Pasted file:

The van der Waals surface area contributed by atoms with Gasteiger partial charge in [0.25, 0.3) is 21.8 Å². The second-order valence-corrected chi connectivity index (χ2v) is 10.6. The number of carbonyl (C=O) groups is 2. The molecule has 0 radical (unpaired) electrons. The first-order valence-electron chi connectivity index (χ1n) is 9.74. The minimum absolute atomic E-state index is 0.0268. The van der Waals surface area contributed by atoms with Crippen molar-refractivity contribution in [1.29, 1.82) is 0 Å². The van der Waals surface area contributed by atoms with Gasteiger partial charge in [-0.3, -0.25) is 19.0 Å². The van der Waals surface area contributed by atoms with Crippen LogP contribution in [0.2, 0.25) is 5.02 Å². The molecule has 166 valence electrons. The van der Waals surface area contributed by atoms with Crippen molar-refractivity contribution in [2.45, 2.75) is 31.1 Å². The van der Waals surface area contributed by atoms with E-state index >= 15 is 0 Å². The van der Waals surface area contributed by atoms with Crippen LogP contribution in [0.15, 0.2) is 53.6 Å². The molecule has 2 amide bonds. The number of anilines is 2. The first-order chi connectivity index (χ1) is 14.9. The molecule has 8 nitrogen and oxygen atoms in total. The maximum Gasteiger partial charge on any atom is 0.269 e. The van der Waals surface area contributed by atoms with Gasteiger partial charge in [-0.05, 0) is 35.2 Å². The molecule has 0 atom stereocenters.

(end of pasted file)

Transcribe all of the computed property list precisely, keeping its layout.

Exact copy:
The van der Waals surface area contributed by atoms with Gasteiger partial charge in [0.25, 0.3) is 21.8 Å². The second-order valence-corrected chi connectivity index (χ2v) is 10.6. The number of carbonyl (C=O) groups is 2. The molecule has 0 radical (unpaired) electrons. The first-order valence-electron chi connectivity index (χ1n) is 9.74. The minimum absolute atomic E-state index is 0.0268. The van der Waals surface area contributed by atoms with Crippen molar-refractivity contribution in [1.29, 1.82) is 0 Å². The van der Waals surface area contributed by atoms with Gasteiger partial charge in [-0.3, -0.25) is 19.0 Å². The van der Waals surface area contributed by atoms with Crippen LogP contribution in [0.2, 0.25) is 5.02 Å². The molecule has 166 valence electrons. The van der Waals surface area contributed by atoms with Crippen molar-refractivity contribution in [2.45, 2.75) is 31.1 Å². The van der Waals surface area contributed by atoms with E-state index >= 15 is 0 Å². The van der Waals surface area contributed by atoms with Crippen LogP contribution in [0.15, 0.2) is 53.6 Å². The molecule has 2 amide bonds. The number of anilines is 2. The first-order chi connectivity index (χ1) is 14.9. The molecule has 8 nitrogen and oxygen atoms in total. The maximum Gasteiger partial charge on any atom is 0.269 e. The van der Waals surface area contributed by atoms with Gasteiger partial charge in [-0.05, 0) is 35.2 Å². The molecule has 0 atom stereocenters.